Sri Lankans don’t say “Have you eaten yet?” but rather, “Have you eaten your rice?” which really means rice and curry. Everywhere on the island, rice and curry is THE main meal, usually eaten at mid-day. One of my favorite ways to experience local foods is in the kitchen with a good home cook. During our recent travels across Sri Lanka, time with a village housewife near Sigiriya delivered a picture-book lesson in rice and curry.
At Aliya Resort & Spa, Executive Chef Sanjaya Marasinghe asked a housewife from nearby Avudangawa village to prepare our meal in the resort’s kitchen bungalow. Two hours and one hot fire later, we sat down to a rice-and-curry extravaganza.
Red, white or black?
We learned that Sri Lankans call just about anything served with rice, a curry: red (colored with chilies, and spicy), white (with coconut milk, usually mild), or black (using dark-roasted spices, these have a rich flavor). This oversimplification describes an extraordinary range of dishes, some wet, some dry, all memorable.
Rice is the centerpiece
Rice and curry on a banana leaf
This meal was meant to be eaten with our hands, and we were not provided with cutlery. That decision made for us, we washed up and headed for the table. Sri Lankans stir foods on their plates together with their fingers, to mingle the flavors of the various dishes into a complex and harmonious mouthful. It works!
Our meal, clockwise from upper left:
- Dhal curry, with pandon leaves as well as curry leaves and curry powder, chili powder, turmeric.
- Red rice–Less than half a normal Sri Lankan portion, and it was plenty!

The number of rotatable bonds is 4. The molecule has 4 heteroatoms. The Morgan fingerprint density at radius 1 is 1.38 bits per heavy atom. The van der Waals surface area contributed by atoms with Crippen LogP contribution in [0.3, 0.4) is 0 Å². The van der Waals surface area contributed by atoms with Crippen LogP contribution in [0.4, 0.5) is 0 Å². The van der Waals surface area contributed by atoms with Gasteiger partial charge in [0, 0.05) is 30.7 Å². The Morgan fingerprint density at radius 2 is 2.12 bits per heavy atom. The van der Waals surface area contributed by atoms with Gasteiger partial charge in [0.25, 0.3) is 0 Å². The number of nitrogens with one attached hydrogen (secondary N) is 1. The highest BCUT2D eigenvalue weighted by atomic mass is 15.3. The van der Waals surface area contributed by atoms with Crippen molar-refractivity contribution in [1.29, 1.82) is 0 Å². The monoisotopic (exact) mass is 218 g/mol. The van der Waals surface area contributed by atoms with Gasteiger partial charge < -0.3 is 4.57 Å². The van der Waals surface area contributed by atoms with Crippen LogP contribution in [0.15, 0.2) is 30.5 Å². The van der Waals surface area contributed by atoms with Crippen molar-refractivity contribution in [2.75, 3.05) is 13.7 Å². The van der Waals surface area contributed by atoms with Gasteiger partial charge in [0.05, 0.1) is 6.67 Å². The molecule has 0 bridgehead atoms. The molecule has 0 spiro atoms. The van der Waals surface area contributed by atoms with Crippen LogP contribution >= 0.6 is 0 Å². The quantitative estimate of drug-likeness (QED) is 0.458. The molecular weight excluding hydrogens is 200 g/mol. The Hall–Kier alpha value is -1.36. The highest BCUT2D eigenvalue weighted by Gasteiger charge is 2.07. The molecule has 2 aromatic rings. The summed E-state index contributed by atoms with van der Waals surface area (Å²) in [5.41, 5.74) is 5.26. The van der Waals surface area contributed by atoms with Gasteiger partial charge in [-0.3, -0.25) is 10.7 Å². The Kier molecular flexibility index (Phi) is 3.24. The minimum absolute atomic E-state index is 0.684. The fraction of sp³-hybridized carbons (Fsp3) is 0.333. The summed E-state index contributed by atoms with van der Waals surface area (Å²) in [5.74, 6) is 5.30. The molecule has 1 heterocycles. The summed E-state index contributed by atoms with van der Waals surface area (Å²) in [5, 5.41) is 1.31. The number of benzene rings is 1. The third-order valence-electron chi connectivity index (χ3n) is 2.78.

- Long beans curry, in a sauce made with both thin and thick coconut milk, and with extra zip from tomatoes and Maldive fish.
- Pol (coconut) sambol, ground on a miris gala (a flat granite slab and rolling-pin like cylindrical stone), and mixed with chili powder, green chilies, lime juice, chopped tomatoes, red onions and Maldive fish.
- A fiery onion pickle that brought tears to my eyes!
- Mukunuwanna mallum–a lightly cooked ‘salad’ of leaves, freshly grated coconut, green chili, onions, curry power and lime juice. Mallum can be raw or cooked, and made from any number of leaves and roots, such as white radish and radish leaves (something tells me I’m more likely to find these in Switzerland than Mukunuwanna leaves).
- Lake fish curry, in a coconut milk gravy flavored with cardamom, curry leaves and lime juice.
- Bite-sized lake fish pieces, lightly seasoned with salt and pepper, and fried.
- Baby jack curry–young jackfruit, stewed in a clay pot over a slow fire. The sauce for this dish took on a sour note from gamboge fruit, a bit of tang from fresh ginger, and richness and a deep brown color from roasted curry powder.
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Our thanks to Sri Lanka Tourism for supporting our travels, and to Aliya Resort & Spa for hosting our stay, and for providing such a marvelous culinary experience. Most of all, thanks to Ashoka for a great meal. The enjoyment was all ours!
To see all our travel stories from Sri Lanka, click here.